When a pioneer of the women’s movement in India opens up the window box of her memories, one can expect some startling revelations and some valuable historical perspectives. Devaki Jain delivers on both counts, making this candid and charming book an inspiration for its readers. Called The Brass Notebook, the immediate throwback is to Doris Lessing’s The Golden Notebook (1962), a mirror to the fragmented narratives that often comprise the inner life of women. Devaki brings her local version of pittalai or brass in Tamil, the language of her childhood. A vivacious eighty-seven years of age now, Devaki Jain has no hesitation in writing about her complex relations with her father, her abiding romance with her husband Lakshmi Jain, a ‘northerner’ she married against her father’s wishes, her occasional dalliance in youth, her early conviction that women ought to be ‘free’, and her accomplishments as a feminist economist in a male dominated sphere. The book is structured creatively, flowing through various experiences with ease, amply demonstrating that famous feminist slogan, ‘The personal is the political.’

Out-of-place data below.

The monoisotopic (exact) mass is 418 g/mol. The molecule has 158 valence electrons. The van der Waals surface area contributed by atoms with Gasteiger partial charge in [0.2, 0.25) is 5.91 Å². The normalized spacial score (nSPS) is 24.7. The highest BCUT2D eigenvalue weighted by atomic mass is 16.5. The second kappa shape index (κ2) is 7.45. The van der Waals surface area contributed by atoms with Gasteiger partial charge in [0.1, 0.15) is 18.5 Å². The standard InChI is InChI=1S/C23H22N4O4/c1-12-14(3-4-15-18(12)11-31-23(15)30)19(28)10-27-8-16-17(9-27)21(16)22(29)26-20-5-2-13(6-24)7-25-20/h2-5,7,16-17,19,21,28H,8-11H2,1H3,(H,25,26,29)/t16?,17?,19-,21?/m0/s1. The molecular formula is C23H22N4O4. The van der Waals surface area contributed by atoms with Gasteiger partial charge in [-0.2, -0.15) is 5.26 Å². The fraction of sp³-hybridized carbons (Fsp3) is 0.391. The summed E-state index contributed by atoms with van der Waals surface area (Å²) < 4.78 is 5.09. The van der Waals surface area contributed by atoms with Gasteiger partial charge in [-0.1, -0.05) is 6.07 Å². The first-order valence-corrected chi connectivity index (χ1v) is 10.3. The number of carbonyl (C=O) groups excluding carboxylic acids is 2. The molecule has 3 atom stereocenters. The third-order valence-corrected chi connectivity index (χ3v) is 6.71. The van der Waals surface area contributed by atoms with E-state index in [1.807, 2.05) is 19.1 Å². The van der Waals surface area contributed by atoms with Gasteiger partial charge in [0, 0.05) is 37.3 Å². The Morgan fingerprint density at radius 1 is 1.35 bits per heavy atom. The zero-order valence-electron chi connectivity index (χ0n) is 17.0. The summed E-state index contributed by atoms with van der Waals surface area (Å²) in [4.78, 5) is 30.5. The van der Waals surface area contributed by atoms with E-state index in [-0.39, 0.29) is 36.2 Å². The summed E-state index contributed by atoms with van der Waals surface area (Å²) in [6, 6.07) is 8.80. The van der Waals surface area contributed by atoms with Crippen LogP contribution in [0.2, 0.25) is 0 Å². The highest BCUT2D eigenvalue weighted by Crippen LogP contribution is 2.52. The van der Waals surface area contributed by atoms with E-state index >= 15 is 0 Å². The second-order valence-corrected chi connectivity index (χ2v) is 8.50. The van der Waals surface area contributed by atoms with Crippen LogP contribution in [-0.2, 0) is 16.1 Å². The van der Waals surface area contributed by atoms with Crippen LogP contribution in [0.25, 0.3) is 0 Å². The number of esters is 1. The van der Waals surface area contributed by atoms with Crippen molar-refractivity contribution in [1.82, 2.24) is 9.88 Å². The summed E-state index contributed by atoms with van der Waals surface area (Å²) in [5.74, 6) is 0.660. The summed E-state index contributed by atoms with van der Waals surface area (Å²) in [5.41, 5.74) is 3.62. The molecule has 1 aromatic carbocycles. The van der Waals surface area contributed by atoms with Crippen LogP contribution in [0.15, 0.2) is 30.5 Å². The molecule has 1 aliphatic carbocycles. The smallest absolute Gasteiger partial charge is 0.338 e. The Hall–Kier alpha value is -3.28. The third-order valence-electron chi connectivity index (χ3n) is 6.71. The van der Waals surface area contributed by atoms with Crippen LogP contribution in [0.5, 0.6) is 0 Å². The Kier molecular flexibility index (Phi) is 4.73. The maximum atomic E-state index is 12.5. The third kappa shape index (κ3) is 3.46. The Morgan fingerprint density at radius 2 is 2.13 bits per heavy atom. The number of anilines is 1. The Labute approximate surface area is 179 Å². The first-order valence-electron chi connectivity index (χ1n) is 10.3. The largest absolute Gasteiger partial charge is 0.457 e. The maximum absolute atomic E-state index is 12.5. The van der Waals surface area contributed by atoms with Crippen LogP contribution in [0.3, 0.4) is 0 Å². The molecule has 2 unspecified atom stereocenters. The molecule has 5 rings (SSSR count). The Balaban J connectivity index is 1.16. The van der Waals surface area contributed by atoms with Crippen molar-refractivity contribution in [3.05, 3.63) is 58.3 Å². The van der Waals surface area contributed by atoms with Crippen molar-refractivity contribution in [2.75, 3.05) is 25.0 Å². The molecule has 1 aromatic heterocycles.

It was my privilege to talk to Devaki Jain about her memoirs at a session of the Jaipur Literature Festival. I asked her about the term ‘before midnight’s children’ (p. 45) that she uses for people who carry remembrances of India’s swadeshi struggles, but who were too young to join the satyagraha. She offered a nostalgic account of two residents of the Sevagram Ashram who anchored her early political thinking. Devaki recalls, ‘They spoke about the simplicity and identification with the poor. They represented the spirit, the yearning and the effort to usher in Gandhi’s idea of a “second freedom”—freedom from deprivation through sharing with the poor’ (p. 51).
Self realization came rather rapidly because of a stint in England which included studying at Ruskin College, Oxford, largely a place for working class students managing the realities of economic hardship. Devaki’s eyes light up when she recalls the experience of learning from her new friends. Dressed in a saree, and from a traditional Indian home, Devaki was out of depth in such a community, yet fascinated by it. Concepts of race and colour, wealth and poverty, restraint and freedom came tumbling into the conversations and Devaki began to reflect seriously on the idea of a ‘free woman’, a persistent strain in her memoirs. Oxford was to be her academic ‘home’ many times, and over the years Devaki met the change agents of women’s empowerment in the western world—Gloria Steinem, Doris Lessing, Iris Murdoch, Alice Walker among others. In a poignant passage Devaki says, ‘Freedom and self reliance come with risk, and the life of a free woman cannot be insulated from hurt. Sometimes the most we can do is to learn not to be broken by our experiences, to rebuild our lives with what materials are at hand, bit by bit, slowly and patiently’ (p. 135).